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Ipikai Issue 3 Header - Thank God It's Friday!
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Ipikai Poetry Journal

The Story of Zimbabwe in Poetry


Journal Editor

Tariro Ndoro

Consulting Editors

Tinashe Muchuri

Thabani H. Moyo

Editorial Board

Tinashe Mushakavanhu
Togara Muzanenhamo
Mgcini Nyoni
Peggie Shangwa
- - Full Team - - 


Admin & Marketing
Fungai Tichawangana

Events & Programming
Batsirai Chigama

Website Updates
Stuart Moyo [Artist Dynamix]

The Ipikai Poetry Journal
is a project of the 
Zimbabwe Poets Society.
Established 2022


The Meaning of Fridays

According to Greek mythology, the Ephyrian king Sisyphus, Tariro Ndoro - Ipikai Editorwas damned to eternal labour in the afterlife for his transgressions in life.

What epic punishment meted out to him? Sisyphus had to push a large rock to the top of a hill and when he completed this task, the rock rolled back down the mountain and Sisyphus had to start again, for eternity. 

Similarly, in the first few chapters of the Bible, God punishes Adam and Eve’s disobedience by decreeing “vachadya cheziya” or to translate it directly, Man shall eat his sweat.

In Ipikai’s third issue, Zimbabwe’s poets engage with issues of work, rest, and the meaning of Fridays. After all, we have reached the end of the year and it is customary to break from the rigours of nine to five living. Many of our poets have described the hopeless monotony of the hustle and some even shed light on their working conditions.

Hilton Chironga describes the “ramshackles of purring/oils, files and greases…/sly fumes and whizzing engines” of a mechanic’s world while Portia Ndlovu “curses the bald” from her vantage point outside a hair salon, as she goes to look for clients in busy city streets. However, it is Tina Chiwashira who truly captures the sentiment of futility in her poem, “For What?”:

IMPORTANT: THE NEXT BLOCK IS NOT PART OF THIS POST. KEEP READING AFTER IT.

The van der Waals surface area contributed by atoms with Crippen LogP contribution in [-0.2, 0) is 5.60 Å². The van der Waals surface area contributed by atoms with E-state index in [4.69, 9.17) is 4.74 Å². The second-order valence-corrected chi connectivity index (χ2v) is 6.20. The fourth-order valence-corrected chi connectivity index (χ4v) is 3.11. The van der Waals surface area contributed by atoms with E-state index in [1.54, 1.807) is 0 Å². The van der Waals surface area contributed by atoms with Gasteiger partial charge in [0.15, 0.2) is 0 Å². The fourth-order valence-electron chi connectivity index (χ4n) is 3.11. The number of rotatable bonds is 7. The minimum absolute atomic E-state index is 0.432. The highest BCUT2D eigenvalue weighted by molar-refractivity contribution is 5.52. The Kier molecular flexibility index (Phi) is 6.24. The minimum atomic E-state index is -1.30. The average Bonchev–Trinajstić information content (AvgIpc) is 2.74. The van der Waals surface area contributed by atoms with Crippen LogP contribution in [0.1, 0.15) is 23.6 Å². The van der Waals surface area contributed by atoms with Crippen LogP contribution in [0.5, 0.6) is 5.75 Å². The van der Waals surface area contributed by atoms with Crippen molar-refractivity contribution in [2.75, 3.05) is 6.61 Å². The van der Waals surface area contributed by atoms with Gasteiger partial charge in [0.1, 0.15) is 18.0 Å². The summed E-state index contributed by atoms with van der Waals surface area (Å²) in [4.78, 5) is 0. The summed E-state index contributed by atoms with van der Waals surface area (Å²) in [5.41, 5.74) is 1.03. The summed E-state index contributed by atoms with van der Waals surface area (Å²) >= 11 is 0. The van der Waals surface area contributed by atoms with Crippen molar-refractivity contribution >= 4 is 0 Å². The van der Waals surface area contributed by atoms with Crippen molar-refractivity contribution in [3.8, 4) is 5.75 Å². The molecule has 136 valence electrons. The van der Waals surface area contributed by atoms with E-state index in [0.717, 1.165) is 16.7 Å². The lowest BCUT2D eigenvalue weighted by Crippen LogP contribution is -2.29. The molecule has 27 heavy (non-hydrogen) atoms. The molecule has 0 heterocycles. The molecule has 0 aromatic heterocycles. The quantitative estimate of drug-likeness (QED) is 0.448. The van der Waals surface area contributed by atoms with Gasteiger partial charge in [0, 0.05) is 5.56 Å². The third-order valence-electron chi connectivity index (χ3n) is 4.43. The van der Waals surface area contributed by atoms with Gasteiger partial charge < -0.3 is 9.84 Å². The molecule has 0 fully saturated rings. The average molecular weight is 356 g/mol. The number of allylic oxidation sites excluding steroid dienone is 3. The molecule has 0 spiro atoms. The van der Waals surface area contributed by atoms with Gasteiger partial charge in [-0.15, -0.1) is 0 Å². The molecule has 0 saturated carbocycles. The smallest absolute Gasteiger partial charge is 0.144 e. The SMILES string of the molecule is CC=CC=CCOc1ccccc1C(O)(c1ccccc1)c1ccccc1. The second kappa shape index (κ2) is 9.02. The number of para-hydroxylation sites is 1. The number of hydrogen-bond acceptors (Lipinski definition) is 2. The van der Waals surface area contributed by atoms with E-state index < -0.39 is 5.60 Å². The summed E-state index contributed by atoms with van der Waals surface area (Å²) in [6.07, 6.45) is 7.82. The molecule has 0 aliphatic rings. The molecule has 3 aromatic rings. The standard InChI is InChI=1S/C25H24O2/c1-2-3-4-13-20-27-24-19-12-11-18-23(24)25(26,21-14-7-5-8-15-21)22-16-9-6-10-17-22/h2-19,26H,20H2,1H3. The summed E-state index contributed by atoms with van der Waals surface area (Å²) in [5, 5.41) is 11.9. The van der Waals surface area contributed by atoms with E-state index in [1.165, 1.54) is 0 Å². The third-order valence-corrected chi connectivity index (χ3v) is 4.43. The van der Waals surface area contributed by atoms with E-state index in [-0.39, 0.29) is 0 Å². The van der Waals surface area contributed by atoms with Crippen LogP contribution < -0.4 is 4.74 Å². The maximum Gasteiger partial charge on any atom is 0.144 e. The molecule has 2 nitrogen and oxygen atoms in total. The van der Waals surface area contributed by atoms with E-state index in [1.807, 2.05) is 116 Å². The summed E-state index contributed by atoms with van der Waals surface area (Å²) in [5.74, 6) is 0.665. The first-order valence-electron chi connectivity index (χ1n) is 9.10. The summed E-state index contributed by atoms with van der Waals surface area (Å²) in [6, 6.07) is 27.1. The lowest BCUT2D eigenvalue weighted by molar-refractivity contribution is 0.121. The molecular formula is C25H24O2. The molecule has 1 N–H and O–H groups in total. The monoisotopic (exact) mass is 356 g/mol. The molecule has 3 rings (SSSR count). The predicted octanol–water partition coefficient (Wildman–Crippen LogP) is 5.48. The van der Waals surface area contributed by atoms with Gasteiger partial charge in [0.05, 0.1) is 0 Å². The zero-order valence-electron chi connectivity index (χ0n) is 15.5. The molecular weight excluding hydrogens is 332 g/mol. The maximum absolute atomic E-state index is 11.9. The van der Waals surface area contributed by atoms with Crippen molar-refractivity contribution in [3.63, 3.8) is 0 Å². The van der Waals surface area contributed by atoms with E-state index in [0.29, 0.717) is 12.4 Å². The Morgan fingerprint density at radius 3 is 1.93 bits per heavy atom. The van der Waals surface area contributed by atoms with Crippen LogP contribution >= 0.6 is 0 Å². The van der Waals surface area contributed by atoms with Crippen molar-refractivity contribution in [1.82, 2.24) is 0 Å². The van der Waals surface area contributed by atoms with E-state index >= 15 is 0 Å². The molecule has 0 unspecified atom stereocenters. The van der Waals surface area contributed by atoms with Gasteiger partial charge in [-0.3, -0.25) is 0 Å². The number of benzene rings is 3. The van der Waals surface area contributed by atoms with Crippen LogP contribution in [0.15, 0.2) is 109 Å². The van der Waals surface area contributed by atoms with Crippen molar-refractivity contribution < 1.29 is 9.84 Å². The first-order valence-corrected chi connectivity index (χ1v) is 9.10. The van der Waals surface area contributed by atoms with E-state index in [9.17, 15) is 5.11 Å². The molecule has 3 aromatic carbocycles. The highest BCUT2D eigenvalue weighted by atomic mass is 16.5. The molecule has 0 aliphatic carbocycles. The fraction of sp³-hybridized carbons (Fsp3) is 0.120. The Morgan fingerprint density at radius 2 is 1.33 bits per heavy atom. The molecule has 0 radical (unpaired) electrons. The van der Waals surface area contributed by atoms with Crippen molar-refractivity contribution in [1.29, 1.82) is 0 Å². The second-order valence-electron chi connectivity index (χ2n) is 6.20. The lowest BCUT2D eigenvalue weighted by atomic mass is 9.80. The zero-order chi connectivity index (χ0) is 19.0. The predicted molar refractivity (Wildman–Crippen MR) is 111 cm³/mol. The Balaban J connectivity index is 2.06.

‘Hope slowly disintegrating to fine lines on skin…
Wrinkles writing testaments of failure
Grapplings of what should have been…
We are dying—
For what?

This futility probably explains the abundance of poems mentioning alcoholism, from Mbonisi Zikhali’s poems on sobriety to the “beckon[ing]” of David Phiri’s “downtown bar”, Friday seems to evoke a ritual of social drinking and in some instances, awaking in a stranger’s bed. This issue also includes Chief K. Masimba’s touching elegy to the young Tynwald high School learners who lost their lives in the recent vehicular tragedy that occurred on the 14 of October, learners he describes as “six young blossoms ripped apart”.

Yet, Ipikai III is not all doom and gloom, here and there, we have instances of humour and artistic playfulness: Memory Chirere amuses the reader by observing young children at play. In keeping with the FIFA World Cup euphoria, Bekilizwe Ndlovu likens life to a soccer match and, not to be outdone, Steven Mandipaka takes inspiration from the Chevron’s recent T20 glory and weaves the game of cricket into his own writing:

Just as Sikandar Raza bowls, aiming for a wicket
So are the left and right stumps of my ventricles
Crushed by the oozing pain of my weekdays

In keeping with one of our core values of promoting literature in Indigenous languages, I would like to thank Thabani Moyo and Tinashe Muchuri for reading our Ndebele and Shona submissions and also acknowledge Stuart Moyo for keeping our website running since our first issue. 

From the Ipikai team, I would like to wish you all a restful festive season and a baleful reminder that we will all be back to the grindstone in January, but David Phiri says it best:

And we live to do it over again—
Sisyphus always finds his rock.

Tariro Ndoro
December 2022


Thank God It's Friday

From time immemorial, people have been defined by their vocations, whether these vocations are the hobbies or nine to five jobs.

Hate it or love it, your graft is where you spend most of your time. From The Office type workplace shenanigans to work spouses and board room takeovers, the workplace is a home away from home and as such, has its own cultures and values that either inspire the loyalty of employees or drive uninspired workers to quiet quitting.


The Poems

Click on a title to read the poem, or on a name to see all the poems by that poet…